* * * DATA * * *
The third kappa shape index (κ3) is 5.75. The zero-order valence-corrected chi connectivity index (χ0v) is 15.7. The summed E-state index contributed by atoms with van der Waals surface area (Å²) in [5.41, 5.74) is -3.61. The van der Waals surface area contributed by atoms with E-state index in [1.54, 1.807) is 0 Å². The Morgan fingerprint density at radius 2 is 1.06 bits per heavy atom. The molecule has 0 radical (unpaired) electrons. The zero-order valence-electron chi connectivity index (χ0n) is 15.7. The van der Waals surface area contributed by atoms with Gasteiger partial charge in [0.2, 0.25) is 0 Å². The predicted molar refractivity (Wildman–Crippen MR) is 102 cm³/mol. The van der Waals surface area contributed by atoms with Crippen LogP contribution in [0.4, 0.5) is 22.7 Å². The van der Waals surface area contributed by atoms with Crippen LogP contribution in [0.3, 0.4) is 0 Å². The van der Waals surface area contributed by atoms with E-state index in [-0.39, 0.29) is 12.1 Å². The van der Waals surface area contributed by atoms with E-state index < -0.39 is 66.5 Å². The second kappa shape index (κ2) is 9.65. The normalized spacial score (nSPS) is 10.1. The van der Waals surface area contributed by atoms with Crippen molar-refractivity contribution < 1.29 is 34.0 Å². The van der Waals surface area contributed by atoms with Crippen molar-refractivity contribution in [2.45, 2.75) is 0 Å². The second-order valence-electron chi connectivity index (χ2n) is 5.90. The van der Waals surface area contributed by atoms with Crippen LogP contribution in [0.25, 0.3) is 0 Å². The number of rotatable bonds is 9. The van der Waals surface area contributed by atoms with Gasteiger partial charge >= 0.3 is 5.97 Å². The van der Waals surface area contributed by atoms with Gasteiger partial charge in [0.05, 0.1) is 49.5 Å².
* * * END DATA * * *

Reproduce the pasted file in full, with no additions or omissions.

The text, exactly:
The third kappa shape index (κ3) is 5.75. The zero-order valence-corrected chi connectivity index (χ0v) is 15.7. The summed E-state index contributed by atoms with van der Waals surface area (Å²) in [5.41, 5.74) is -3.61. The van der Waals surface area contributed by atoms with E-state index in [1.54, 1.807) is 0 Å². The Morgan fingerprint density at radius 2 is 1.06 bits per heavy atom. The molecule has 0 radical (unpaired) electrons. The zero-order valence-electron chi connectivity index (χ0n) is 15.7. The van der Waals surface area contributed by atoms with Gasteiger partial charge in [0.2, 0.25) is 0 Å². The predicted molar refractivity (Wildman–Crippen MR) is 102 cm³/mol. The van der Waals surface area contributed by atoms with Crippen LogP contribution in [0.4, 0.5) is 22.7 Å². The van der Waals surface area contributed by atoms with Crippen LogP contribution in [0.3, 0.4) is 0 Å². The van der Waals surface area contributed by atoms with E-state index in [-0.39, 0.29) is 12.1 Å². The van der Waals surface area contributed by atoms with E-state index < -0.39 is 66.5 Å². The second kappa shape index (κ2) is 9.65. The normalized spacial score (nSPS) is 10.1. The van der Waals surface area contributed by atoms with Crippen molar-refractivity contribution < 1.29 is 34.0 Å². The van der Waals surface area contributed by atoms with Crippen molar-refractivity contribution in [2.45, 2.75) is 0 Å². The second-order valence-electron chi connectivity index (χ2n) is 5.90. The van der Waals surface area contributed by atoms with Crippen LogP contribution in [0.25, 0.3) is 0 Å². The number of rotatable bonds is 9. The van der Waals surface area contributed by atoms with Gasteiger partial charge >= 0.3 is 5.97 Å². The van der Waals surface area contributed by atoms with Gasteiger partial charge in [0.05, 0.1) is 49.5 Å².